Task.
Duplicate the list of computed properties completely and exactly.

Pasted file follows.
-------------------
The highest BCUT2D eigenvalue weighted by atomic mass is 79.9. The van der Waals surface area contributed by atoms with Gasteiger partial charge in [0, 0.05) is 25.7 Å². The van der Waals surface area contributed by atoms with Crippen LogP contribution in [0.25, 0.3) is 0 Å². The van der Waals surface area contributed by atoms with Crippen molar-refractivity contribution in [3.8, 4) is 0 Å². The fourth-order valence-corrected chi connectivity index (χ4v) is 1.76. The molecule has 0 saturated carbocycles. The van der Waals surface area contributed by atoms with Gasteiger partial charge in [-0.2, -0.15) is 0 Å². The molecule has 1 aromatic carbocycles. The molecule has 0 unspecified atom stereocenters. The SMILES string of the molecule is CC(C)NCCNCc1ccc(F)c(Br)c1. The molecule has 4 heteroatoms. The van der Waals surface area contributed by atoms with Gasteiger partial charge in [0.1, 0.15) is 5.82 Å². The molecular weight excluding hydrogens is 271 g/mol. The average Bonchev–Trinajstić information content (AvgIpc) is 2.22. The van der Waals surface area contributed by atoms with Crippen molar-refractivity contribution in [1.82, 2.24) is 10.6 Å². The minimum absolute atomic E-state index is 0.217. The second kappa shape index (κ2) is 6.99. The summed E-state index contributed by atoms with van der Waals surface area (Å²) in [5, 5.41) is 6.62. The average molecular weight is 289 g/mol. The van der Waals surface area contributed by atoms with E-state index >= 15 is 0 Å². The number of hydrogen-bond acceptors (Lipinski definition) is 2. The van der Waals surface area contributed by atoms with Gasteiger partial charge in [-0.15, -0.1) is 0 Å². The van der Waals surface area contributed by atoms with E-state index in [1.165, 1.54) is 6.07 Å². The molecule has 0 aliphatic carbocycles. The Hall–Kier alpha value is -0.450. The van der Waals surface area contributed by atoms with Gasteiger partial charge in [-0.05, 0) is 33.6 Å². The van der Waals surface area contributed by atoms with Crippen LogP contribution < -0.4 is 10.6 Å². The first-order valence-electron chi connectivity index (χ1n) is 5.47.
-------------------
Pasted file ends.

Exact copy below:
The highest BCUT2D eigenvalue weighted by atomic mass is 79.9. The van der Waals surface area contributed by atoms with Gasteiger partial charge in [0, 0.05) is 25.7 Å². The van der Waals surface area contributed by atoms with Crippen LogP contribution in [0.25, 0.3) is 0 Å². The van der Waals surface area contributed by atoms with Crippen molar-refractivity contribution in [3.8, 4) is 0 Å². The fourth-order valence-corrected chi connectivity index (χ4v) is 1.76. The molecule has 0 saturated carbocycles. The van der Waals surface area contributed by atoms with Gasteiger partial charge in [-0.2, -0.15) is 0 Å². The molecule has 1 aromatic carbocycles. The molecule has 0 unspecified atom stereocenters. The SMILES string of the molecule is CC(C)NCCNCc1ccc(F)c(Br)c1. The molecule has 4 heteroatoms. The van der Waals surface area contributed by atoms with Gasteiger partial charge in [0.1, 0.15) is 5.82 Å². The molecular weight excluding hydrogens is 271 g/mol. The average Bonchev–Trinajstić information content (AvgIpc) is 2.22. The van der Waals surface area contributed by atoms with Crippen molar-refractivity contribution in [1.82, 2.24) is 10.6 Å². The minimum absolute atomic E-state index is 0.217. The second kappa shape index (κ2) is 6.99. The summed E-state index contributed by atoms with van der Waals surface area (Å²) in [5, 5.41) is 6.62. The average molecular weight is 289 g/mol. The van der Waals surface area contributed by atoms with E-state index >= 15 is 0 Å². The number of hydrogen-bond acceptors (Lipinski definition) is 2. The van der Waals surface area contributed by atoms with Gasteiger partial charge in [-0.15, -0.1) is 0 Å². The van der Waals surface area contributed by atoms with E-state index in [1.165, 1.54) is 6.07 Å². The molecule has 0 aliphatic carbocycles. The Hall–Kier alpha value is -0.450. The van der Waals surface area contributed by atoms with Gasteiger partial charge in [-0.05, 0) is 33.6 Å². The van der Waals surface area contributed by atoms with Crippen LogP contribution < -0.4 is 10.6 Å². The first-order valence-electron chi connectivity index (χ1n) is 5.47.